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These sunscreens have your back (and front)

These sunscreens have your back (and front)

Summer is here. And we are so ready!

Although a lot has changed since last June, one thing hasn’t: exposing our unprotected skin to the welcomed warming sunlight can increase our risk of developing skin cancer. Sun-safe behaviors – wearing protective hats, clothing, and sunglasses; avoiding the sun’s harmful UV (ultraviolet) rays during peak hours; and choosing a safe and effective sunscreen – lower that risk.

There’s just one problem, according to the Environmental Working Group (EWG). Due to inadequate FDA regulations, and the lack of safety testing needed to approve new, more effective, and safer ingredients for sunscreen formulations, store shelves will be stocked with products that either offer inadequate protection, use potentially hazardous ingredients— or both. So, they’ve stepped in to offer their guidance when choosing a sunscreen for your family’s summer fun.  But first…

A quick refresher: chemical vs mineral sunscreen

There are two types of sunscreens—chemical and mineral (also referred to as physical).  Chemical sunscreens work by absorbing UV rays and converting them to heat, which is then released by the skin. Mineral/physical sunscreens, formulated with the minerals zinc oxide or titanium oxide (or sometimes both) as the active ingredient for UV protection, sit on top of the skin and block the sun’s damaging UV rays at the surface, deflecting and scattering them away.

Concern about chemicals

There's been a lot of concern — by the EWG and others—about the ingredients found in chemical sunscreens, especially oxybenzone, a potential endocrine disruptor.  In May 2019 the FDA proposed new regulations for chemical sunscreens, including that oxybenzone should no longer be classified as safe and effective based on the current data.

Four studies subsequently published in 2020 support previous findings that oxybenzone may not only be an endocrine disruptor but also increase the risk of breast cancer and endometriosis. No bueno.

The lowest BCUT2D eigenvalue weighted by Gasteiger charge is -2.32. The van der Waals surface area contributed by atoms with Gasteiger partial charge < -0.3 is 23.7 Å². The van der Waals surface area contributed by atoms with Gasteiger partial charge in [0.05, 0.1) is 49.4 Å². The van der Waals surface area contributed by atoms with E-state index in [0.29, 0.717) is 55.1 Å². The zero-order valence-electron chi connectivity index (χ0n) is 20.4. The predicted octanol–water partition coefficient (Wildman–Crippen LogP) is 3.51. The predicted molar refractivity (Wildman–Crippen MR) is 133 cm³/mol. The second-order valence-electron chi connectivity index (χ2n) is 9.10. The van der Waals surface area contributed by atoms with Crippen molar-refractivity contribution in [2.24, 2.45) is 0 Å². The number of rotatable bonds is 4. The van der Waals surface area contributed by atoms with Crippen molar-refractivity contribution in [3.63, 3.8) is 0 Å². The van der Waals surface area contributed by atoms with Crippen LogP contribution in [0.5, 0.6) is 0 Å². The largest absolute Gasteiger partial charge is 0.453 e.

Another red flag: misleading SPF labels

Many of us choose a sunscreen based on its sun protection factor, or SPF, assuming that the higher the number the more protection it offers. But according to EWG, that is not the case. They point out that SPF is an unreliable measurement because that number only reflects how well a product will protect you from UVB rays, the main cause of sunburn and non-melanoma skin cancers.

For a sunscreen to be effective, it needs to provide equal broad-spectrum protection— against both UVB and other harmful rays like UVA. Those are the ones that penetrate the skin more deeply and are associated with skin aging and cancer.

According to those same 2019 FDA regulations, higher SPF values have not been shown to provide additional clinical benefit and may provide users with a false sense of security. To straighten out this misconception, the agency proposes limiting products’ SPF claims to 60+. (More than one in ten of the sunscreens EWG reviewed are labeled with an SPF greater than 50+. The EWG recommends that consumers avoid products labeled with an SPF higher than 50.)

And the winners of the 2021 Safe Sunscreen List are…

In its analysis of more than 1,500 sunscreens, the 15th annual EWG guide rates products based on 5 factors: health hazards, based on a comprehensive review of available data; UVB protection; UVA protection; balance of UVA/UVB protection;  and sunscreen stability, or how quickly an ingredient breaks down in the sun, based on published findings and peer-reviewed studies.

Each year the list gets a little longer, which is good news for us. This year there are 200+ recreational sunscreens that got the EWG thumbs up, so clearly more brands are starting to pay attention to health and safety concerns.  There are also lots more better-absorbing brands to choose from, as opposed to years past, when safe mineral sunscreens left your skin with a ghostly white cast.

The group also lists 82 better options for non-mineral sunscreens, and 63 approved sunscreens for babies and kids

They also provide a sunscreen glossary to help you decode the (often misleading) labels. 

If you're concerned about ingredients or have allergies or sensitive skin,

mineral sunscreens are the way to go. Another reason dermatologists prefer them: they’re effective against sun's rays the moment you apply them (while most chemical sunscreens take about 20 to 30 minutes to activate) and tend to need less reapplication.

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